A new study has found nearly 80 percent of the plastic pollution in the oceans comes from 1,000 rivers worldwide. While it was first thought that a handful of large continental rivers were the main culprits, contributing the most in terms of plastic emissions, a new model has shown a mix of small- and medium-sized rivers play the most significant role in polluting the oceans. The Ocean Cleanup conducted the study, and the results have been published in the journal Science Advances.
The Ocean Cleanup is a non-profit organization involved in developing advanced technologies to remove plastic from the ocean. It has a two-pronged approach – sealing the plastic pollution source and cleaning up what is already in the ocean.
Two previous studies released in 2017 had different conclusions: one said “five rivers account for 80 percent” of the plastic pollution coming from a river. The other pegged that figure at 47 rivers. However, neither study used enough data. A new model developed by the Ocean Cleanup added data collected over three years (from 2017-2020) using 136 field measurements, representing 67 rivers in 14 countries across three continents.
According to a statement, this updated model suggests “1,000 rivers account for nearly 80 percent of global annual emissions, ranging between 0.8 million and 2.7 million metric tons per year, with small urban rivers among the most polluting.”
Researchers found that while 1,000 rivers are large, they only make up one percent of the world’s rivers. To put this information into perspective, only one percent of the world’s rivers are responsible for about 80 percent of the plastic that makes its way into the oceans.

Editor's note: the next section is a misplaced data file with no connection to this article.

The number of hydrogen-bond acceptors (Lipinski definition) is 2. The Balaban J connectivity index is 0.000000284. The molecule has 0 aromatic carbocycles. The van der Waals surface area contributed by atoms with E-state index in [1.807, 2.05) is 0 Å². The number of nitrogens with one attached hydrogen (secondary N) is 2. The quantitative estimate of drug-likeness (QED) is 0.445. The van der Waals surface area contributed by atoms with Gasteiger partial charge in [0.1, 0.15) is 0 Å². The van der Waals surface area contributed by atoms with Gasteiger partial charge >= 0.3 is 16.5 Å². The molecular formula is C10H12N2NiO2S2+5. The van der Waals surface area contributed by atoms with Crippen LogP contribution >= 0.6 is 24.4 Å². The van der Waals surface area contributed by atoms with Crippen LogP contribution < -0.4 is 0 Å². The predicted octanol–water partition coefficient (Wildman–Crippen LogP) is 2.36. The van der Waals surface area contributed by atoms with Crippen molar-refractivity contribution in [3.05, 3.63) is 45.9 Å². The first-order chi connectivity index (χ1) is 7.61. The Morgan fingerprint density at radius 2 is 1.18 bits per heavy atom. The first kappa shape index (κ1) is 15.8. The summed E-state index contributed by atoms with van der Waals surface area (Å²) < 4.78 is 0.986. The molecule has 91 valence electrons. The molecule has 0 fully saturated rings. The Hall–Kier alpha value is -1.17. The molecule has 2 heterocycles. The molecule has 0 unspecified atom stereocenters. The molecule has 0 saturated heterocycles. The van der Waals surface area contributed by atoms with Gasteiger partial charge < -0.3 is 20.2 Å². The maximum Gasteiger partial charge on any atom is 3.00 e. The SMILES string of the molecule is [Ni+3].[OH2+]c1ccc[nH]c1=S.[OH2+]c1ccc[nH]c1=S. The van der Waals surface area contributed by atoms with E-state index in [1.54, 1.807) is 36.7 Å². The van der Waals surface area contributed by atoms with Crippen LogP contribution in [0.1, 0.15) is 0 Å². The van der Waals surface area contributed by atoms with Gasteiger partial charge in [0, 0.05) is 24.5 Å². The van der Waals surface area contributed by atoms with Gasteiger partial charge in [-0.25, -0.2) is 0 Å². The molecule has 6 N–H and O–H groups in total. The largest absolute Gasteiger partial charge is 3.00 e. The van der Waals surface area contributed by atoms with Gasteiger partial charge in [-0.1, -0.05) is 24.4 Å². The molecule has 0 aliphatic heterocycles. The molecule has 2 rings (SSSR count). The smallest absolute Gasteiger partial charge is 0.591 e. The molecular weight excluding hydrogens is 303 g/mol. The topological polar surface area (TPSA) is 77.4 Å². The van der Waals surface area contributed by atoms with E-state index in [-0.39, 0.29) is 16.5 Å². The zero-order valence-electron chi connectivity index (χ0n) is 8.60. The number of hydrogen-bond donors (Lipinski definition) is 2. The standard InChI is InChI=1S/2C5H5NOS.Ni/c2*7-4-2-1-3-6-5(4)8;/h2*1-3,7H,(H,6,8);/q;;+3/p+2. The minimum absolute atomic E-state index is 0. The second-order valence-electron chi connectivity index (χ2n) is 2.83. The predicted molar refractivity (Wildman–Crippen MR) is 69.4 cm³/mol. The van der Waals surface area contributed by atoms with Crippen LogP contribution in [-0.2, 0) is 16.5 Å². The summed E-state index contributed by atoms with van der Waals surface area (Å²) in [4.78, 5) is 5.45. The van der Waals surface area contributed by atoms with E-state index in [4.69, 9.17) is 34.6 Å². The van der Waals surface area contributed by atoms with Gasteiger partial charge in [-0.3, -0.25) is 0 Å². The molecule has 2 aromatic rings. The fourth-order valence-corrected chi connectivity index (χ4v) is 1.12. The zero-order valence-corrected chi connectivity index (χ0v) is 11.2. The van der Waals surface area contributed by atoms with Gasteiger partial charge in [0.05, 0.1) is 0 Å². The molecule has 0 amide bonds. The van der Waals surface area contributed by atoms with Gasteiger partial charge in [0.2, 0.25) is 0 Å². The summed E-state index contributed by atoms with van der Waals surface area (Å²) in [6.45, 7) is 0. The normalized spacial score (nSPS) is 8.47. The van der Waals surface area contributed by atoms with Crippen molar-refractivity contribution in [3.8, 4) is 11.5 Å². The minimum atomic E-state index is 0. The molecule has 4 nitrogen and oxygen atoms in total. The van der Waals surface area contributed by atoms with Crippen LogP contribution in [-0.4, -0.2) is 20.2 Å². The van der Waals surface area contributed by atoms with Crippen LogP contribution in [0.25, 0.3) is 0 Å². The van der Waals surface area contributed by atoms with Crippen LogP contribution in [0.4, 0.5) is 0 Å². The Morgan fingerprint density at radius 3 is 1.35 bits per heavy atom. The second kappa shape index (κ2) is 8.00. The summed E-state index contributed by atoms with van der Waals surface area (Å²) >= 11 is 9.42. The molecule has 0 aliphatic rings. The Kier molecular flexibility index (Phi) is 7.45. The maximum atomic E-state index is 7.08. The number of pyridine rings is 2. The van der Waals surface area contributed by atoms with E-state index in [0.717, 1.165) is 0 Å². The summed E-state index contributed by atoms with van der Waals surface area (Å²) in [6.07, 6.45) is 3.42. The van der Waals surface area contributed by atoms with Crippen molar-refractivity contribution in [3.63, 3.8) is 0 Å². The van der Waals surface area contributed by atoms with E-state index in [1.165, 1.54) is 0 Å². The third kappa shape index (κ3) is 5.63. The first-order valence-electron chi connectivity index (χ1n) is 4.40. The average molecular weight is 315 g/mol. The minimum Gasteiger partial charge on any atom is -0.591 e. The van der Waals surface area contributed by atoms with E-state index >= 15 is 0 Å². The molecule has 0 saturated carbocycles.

Types of rivers and their contribution to plastic emissions
The study says 454 ‘ tiny’ rivers contribute 25 percent of emissions, while 360 small rivers make up 24 percent of emissions. 162 medium rivers are responsible for 22 percent of emissions, while 18 large and six ‘huge’ rivers contribute to two percent and one percent of plastic emissions. Other rivers of varying sizes contribute to 26 percent of the pollution.
Another revelation from this study was the probability of plastic entering the ocean – produced and used in a coastal or island nation – is higher than from a land-locked country. It is all about proximity to the rivers.
The top five plastic-emitting countries are all located in Asia – the Philippines, India, Malaysia, China, and Indonesia. They are also responsible for 79.7 percent of the plastic that finds its way into the oceans.
With Asia accounting for around 60 percent of the world’s population and many Asian countries having long coastlines, they have a higher probability of emitting plastic into the ocean.
For example, plastic waste generated in the Philippines is less than that generated in China. However, China is a landlocked nation, while the Philippines is an archipelago. According to the statement, “the chances that plastic will reach the ocean is greater in the Philippines than in China, so the fraction of mismanaged plastic waste that enters the ocean is higher in the Philippines.”
The factors behind this unfairness are related to the geography of the region (distance to the nearest river/ocean and size of the river), population density, and the climate of the archipelago (rainfall rates).
It is easier to nip this plastic pollution in the bud by employing a mix of various technologies such as Ocean Cleanup’s Interceptor and land-based solutions, including improved regulatory frameworks, sustainable product design, circular consumption patterns, and more advanced waste management.